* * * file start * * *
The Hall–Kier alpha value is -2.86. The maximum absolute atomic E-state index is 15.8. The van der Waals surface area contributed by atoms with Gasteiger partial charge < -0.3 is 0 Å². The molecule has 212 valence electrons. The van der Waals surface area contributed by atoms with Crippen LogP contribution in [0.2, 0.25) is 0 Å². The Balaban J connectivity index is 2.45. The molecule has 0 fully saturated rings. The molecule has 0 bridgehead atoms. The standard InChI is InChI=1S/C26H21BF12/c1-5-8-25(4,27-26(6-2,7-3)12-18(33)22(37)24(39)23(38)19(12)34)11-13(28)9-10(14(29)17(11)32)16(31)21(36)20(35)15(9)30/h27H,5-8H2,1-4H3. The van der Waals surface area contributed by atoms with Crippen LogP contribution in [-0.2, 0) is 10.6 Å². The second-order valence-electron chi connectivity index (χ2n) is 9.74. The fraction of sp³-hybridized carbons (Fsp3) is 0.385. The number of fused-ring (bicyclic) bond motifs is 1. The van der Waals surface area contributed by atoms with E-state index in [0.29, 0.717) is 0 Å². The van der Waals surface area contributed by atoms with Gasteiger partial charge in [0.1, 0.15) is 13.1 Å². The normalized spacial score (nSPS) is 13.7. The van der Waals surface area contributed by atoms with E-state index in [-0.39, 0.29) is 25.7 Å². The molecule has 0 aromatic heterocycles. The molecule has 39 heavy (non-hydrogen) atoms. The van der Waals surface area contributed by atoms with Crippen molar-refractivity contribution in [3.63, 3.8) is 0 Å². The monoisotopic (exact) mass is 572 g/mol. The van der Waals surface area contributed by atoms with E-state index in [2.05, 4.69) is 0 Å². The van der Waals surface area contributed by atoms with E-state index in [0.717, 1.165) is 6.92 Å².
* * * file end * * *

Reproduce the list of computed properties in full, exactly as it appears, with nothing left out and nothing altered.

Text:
The Hall–Kier alpha value is -2.86. The maximum absolute atomic E-state index is 15.8. The van der Waals surface area contributed by atoms with Gasteiger partial charge < -0.3 is 0 Å². The molecule has 212 valence electrons. The van der Waals surface area contributed by atoms with Crippen LogP contribution in [0.2, 0.25) is 0 Å². The Balaban J connectivity index is 2.45. The molecule has 0 fully saturated rings. The molecule has 0 bridgehead atoms. The standard InChI is InChI=1S/C26H21BF12/c1-5-8-25(4,27-26(6-2,7-3)12-18(33)22(37)24(39)23(38)19(12)34)11-13(28)9-10(14(29)17(11)32)16(31)21(36)20(35)15(9)30/h27H,5-8H2,1-4H3. The van der Waals surface area contributed by atoms with Crippen LogP contribution in [-0.2, 0) is 10.6 Å². The second-order valence-electron chi connectivity index (χ2n) is 9.74. The fraction of sp³-hybridized carbons (Fsp3) is 0.385. The number of fused-ring (bicyclic) bond motifs is 1. The van der Waals surface area contributed by atoms with E-state index in [0.29, 0.717) is 0 Å². The van der Waals surface area contributed by atoms with Gasteiger partial charge in [0.1, 0.15) is 13.1 Å². The normalized spacial score (nSPS) is 13.7. The van der Waals surface area contributed by atoms with E-state index in [-0.39, 0.29) is 25.7 Å². The molecule has 0 aromatic heterocycles. The molecule has 39 heavy (non-hydrogen) atoms. The van der Waals surface area contributed by atoms with Crippen molar-refractivity contribution in [3.63, 3.8) is 0 Å². The monoisotopic (exact) mass is 572 g/mol. The van der Waals surface area contributed by atoms with E-state index in [2.05, 4.69) is 0 Å². The van der Waals surface area contributed by atoms with E-state index in [0.717, 1.165) is 6.92 Å².